How are you reducing the risk of risk?
Put another way: How is your organization leveraging clarity of purpose, internal processes and employees to reduce and manage the risks it encounters or will encounter? If the answer is “not very well” or “I don’t know,” your brand is in serious jeopardy.
Gone are the days when businesses thought of risk management only in terms of how much insurance coverage they needed. Today, risk is defined as the universe of uncertainties that affect an organization. It has five dimensions: strategy, operations, capital structure, human capital and brand.
To quote Harvard Business School strategy experts Robert S. Kaplan and Dr. David P. Norton: “We must elevate the topic of risk management to a level of visibility more in alignment with the dynamic nature of the ever-changing marketplace.”
The public sector faces many of the same risks as private industry in terms of needing clear strategies for deploying scarce resources when budgets are shrinking and the demand for accountability and transparency is increasing. Add in the challenges associated with unfunded pension liabilities and the loss of institutional knowledge through attrition, and recruitment and retention strategies become important components of risk management.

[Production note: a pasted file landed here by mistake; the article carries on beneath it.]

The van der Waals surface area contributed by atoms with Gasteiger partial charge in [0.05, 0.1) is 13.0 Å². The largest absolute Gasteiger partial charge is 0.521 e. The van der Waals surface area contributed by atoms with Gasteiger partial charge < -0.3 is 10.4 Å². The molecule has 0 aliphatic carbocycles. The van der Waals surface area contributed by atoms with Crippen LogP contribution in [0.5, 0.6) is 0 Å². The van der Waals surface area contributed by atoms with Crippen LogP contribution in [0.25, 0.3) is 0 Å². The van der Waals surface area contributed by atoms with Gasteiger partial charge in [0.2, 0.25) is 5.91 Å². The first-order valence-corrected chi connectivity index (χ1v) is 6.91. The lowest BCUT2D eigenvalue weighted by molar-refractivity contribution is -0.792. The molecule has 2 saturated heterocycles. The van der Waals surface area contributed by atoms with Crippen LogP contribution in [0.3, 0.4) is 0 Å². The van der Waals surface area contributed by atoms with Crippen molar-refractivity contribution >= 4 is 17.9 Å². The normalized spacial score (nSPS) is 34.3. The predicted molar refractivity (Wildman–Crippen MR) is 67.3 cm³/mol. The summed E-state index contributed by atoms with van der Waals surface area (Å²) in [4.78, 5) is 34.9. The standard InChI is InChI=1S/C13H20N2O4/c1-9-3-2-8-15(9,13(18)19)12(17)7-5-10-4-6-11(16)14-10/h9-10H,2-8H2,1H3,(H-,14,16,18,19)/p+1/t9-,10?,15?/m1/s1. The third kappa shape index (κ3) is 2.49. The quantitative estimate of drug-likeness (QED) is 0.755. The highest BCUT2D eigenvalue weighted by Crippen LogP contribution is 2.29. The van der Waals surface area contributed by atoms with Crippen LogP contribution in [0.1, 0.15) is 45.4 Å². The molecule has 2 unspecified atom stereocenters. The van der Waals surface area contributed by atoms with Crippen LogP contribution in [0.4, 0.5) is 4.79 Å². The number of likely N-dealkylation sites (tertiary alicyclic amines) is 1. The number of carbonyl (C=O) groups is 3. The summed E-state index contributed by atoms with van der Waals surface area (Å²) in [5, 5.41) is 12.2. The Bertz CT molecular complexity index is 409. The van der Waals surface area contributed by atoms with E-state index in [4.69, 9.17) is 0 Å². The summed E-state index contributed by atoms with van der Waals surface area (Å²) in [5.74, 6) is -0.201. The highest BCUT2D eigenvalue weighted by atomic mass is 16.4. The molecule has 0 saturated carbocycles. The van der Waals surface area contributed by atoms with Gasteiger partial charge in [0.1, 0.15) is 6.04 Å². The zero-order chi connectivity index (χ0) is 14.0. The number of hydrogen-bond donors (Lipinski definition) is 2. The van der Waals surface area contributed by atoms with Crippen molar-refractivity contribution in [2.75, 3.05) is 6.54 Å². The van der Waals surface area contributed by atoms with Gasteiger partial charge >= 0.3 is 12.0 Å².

What are you doing to address these areas? How are you questioning the status quo? “If you aren’t green and growing, you are ripe and rotting,” says Chip Webster, former Florida chair at the executive advisory company Vistage. These questions illustrate the importance of committing to continuous personal and organizational learning and growth.
Start with an assessment of your situation to better understand your agency’s risk profile and awareness beyond the traditional insurance areas. Distractions from daily routines, crisis management and organizational growth can cause an organization to drift. In the press of these distractions the notion of “why we exist” may no longer be as clear. Whether we are doing the right things poorly or the wrongs things well are questions we fail to ask anymore. Asking them represents real and immediate opportunities for your organization.
In managing risk, agency leaders and managers might consider adding PESTEL to their toolbox. Traditionally used to analyze trends in new or emerging markets, PESTEL addresses six dimensions of the macro environment in which organizations operate: political, economic, social, technological, environmental and legal. Using this old tool in a new way provides an excellent framework for identifying a range of external risks and opportunities with potentially broad implications for your organization. PESTEL can elevate the visibility of risk beyond its insurance roots so it can be addressed strategically.
So what’s in your toolbox that you haven’t used in a while? How are you defining and dealing with the new paradigms of risk? What other old tools can position your agency to withstand the risks coming at you at ever increasing speed?
John P. Foster, managing member of the management consulting firm Pathfinder Group, has built several businesses and helps executives meet their goals by developing strategies to manage risk.